3D Bioprinting of mature bacterial biofilms for antimicrobial resistance drug testing

Research output: Contribution to journalArticle

Abstract

The potential to bioprint and study 3D bacterial biofilm constructs could have great clinical significance at a time when antimicrobial resistance is rising to dangerously high levels worldwide. In this study, clinically relevant bacterial species including Escherichia coli, Staphylococcus aureus (MSSA), Methicillin-resistant Staphylococcus aureus (MRSA) and Pseudomonas aeruginosa were 3D bioprinted using a double-crosslinked alginate bioink to form mature bacteria biofilms, characterized by confocal laser scanning microscopy (CLSM) and fluorescent staining. Solid and porous bacteria-laden constructs were reproducibly bioprinted with thicknesses ranging from 0.25 to 4 mm. We demonstrated 3D bioprinting of thicker biofilms (>4 mm) than found in currently available in vitro models. Bacterial viability was excellent in the bioprinted constructs, with CLSM observation of bacterial biofilm production and maturation possible for at least 28 d in culture. Importantly, we observed the complete five-step biofilm life cycle in vitro following 3D bioprinting for the first time, suggesting the formation of mature 3D bioprinted biofilms. Bacterial growth was faster in thinner, more porous constructs whilst constructs crosslinked with BaCl 2 concentrations of above 10 mM had denser biofilm formation. 3D MRSA and MSSA biofilm constructs were found to show greater resistance to antimicrobials than corresponding two-dimensional (2D) cultures. Thicker 3D E. coli biofilms had greater resistance to tetracycline than thinner constructs over 7 d of treatment. Our methodology allowed for the precise 3D bioprinting of self-supporting 3D bacterial biofilm structures that developed biofilms during extended culture. 3D biofilm constructs containing bacterial biofilms produce a model with much greater clinical relevance compared to 2D culture models and we have demonstrated their use in antimicrobial testing.

LanguageEnglish
Article number045018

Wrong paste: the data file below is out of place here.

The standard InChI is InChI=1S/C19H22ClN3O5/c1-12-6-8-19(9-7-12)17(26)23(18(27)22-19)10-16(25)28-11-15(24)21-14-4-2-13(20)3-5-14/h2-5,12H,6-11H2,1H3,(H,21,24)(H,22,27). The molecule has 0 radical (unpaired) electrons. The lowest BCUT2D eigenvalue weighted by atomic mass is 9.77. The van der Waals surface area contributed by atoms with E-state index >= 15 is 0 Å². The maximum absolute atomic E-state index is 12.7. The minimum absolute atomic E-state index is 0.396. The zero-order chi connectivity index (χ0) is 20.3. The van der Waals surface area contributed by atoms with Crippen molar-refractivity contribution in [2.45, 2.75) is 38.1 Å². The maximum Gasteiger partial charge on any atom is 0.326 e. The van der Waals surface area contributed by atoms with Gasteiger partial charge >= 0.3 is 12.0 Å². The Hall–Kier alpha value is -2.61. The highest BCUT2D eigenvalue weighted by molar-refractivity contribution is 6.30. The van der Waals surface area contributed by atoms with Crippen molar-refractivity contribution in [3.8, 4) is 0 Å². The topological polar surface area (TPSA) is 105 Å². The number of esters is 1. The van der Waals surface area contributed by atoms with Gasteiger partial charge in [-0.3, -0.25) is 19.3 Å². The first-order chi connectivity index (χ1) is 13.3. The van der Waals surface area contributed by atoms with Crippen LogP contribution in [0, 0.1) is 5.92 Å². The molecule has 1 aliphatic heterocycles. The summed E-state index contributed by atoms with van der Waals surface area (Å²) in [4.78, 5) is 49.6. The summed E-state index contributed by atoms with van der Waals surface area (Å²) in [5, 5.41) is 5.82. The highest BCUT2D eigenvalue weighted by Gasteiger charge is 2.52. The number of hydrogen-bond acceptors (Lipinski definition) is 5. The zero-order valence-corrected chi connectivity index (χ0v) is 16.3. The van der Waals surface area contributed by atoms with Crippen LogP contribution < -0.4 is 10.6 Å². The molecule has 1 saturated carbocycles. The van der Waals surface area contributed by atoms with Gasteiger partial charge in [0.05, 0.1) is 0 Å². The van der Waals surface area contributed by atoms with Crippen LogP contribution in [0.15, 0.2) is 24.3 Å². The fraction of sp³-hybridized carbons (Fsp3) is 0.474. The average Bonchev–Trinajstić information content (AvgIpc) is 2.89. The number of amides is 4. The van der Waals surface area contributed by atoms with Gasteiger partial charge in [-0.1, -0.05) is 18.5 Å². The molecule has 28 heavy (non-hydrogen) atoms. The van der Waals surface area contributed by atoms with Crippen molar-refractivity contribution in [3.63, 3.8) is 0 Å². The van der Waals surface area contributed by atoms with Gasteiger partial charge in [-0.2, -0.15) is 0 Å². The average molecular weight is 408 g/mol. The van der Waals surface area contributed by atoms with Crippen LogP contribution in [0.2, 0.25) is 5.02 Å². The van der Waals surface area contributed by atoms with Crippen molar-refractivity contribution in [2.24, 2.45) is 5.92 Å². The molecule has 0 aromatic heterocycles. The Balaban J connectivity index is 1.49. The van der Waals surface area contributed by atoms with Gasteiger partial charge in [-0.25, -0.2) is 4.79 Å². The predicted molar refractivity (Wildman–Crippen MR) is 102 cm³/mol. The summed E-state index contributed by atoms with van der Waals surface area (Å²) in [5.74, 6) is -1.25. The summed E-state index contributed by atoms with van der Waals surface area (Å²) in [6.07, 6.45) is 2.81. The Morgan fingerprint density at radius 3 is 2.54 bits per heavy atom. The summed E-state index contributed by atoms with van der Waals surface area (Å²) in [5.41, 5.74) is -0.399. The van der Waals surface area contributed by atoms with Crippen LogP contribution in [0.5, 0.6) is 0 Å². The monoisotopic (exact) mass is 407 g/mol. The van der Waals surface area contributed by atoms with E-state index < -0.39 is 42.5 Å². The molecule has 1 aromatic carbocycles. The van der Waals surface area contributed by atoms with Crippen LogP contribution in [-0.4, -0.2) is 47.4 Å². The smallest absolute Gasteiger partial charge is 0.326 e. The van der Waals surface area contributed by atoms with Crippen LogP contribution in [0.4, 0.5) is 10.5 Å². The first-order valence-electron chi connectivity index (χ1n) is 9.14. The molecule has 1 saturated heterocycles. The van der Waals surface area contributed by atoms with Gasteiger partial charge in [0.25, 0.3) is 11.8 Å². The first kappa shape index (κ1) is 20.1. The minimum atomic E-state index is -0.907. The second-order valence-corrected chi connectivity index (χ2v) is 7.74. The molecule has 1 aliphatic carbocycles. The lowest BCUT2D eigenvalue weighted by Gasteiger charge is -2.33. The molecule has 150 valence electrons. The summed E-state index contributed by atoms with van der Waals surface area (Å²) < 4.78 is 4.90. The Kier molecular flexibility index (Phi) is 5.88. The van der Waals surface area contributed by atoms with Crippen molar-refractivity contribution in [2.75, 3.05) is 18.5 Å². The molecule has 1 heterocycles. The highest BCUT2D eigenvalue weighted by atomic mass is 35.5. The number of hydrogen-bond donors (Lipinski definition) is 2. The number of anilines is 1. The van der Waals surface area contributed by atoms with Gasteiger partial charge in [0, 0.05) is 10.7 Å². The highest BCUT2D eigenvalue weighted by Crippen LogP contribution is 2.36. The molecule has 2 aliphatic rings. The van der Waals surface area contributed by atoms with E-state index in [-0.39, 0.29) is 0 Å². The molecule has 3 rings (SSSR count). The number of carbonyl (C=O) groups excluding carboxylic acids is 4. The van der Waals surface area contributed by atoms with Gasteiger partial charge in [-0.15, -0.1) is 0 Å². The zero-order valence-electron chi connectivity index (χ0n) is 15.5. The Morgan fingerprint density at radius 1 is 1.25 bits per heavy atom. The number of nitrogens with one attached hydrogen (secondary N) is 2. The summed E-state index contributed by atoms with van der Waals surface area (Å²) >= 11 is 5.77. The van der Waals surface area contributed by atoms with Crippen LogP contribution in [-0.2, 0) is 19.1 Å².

Number of pages13
JournalBiofabrication
Volume11
Issue number4
DOIs
Publication statusPublished - 13 Sep 2019

Fingerprint

Bioprinting
Biofilms
Microbial Drug Resistance
Testing
Pharmaceutical Preparations
Methicillin
Methicillin-Resistant Staphylococcus aureus
Confocal Microscopy
Escherichia coli
Bacteria
Microscopic examination
Microbial Viability
Scanning
Bacterial Structures
Tetracycline Resistance

Keywords

  • bioprinting
  • 3D bacterial biofilm
  • antimicrobial resistance

Cite this

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title = "3D Bioprinting of mature bacterial biofilms for antimicrobial resistance drug testing",
abstract = "The potential to bioprint and study 3D bacterial biofilm constructs could have great clinical significance at a time when antimicrobial resistance is rising to dangerously high levels worldwide. In this study, clinically relevant bacterial species including Escherichia coli, Staphylococcus aureus (MSSA), Methicillin-resistant Staphylococcus aureus (MRSA) and Pseudomonas aeruginosa were 3D bioprinted using a double-crosslinked alginate bioink to form mature bacteria biofilms, characterized by confocal laser scanning microscopy (CLSM) and fluorescent staining. Solid and porous bacteria-laden constructs were reproducibly bioprinted with thicknesses ranging from 0.25 to 4 mm. We demonstrated 3D bioprinting of thicker biofilms (>4 mm) than found in currently available in vitro models. Bacterial viability was excellent in the bioprinted constructs, with CLSM observation of bacterial biofilm production and maturation possible for at least 28 d in culture. Importantly, we observed the complete five-step biofilm life cycle in vitro following 3D bioprinting for the first time, suggesting the formation of mature 3D bioprinted biofilms. Bacterial growth was faster in thinner, more porous constructs whilst constructs crosslinked with BaCl 2 concentrations of above 10 mM had denser biofilm formation. 3D MRSA and MSSA biofilm constructs were found to show greater resistance to antimicrobials than corresponding two-dimensional (2D) cultures. Thicker 3D E. coli biofilms had greater resistance to tetracycline than thinner constructs over 7 d of treatment. Our methodology allowed for the precise 3D bioprinting of self-supporting 3D bacterial biofilm structures that developed biofilms during extended culture. 3D biofilm constructs containing bacterial biofilms produce a model with much greater clinical relevance compared to 2D culture models and we have demonstrated their use in antimicrobial testing.",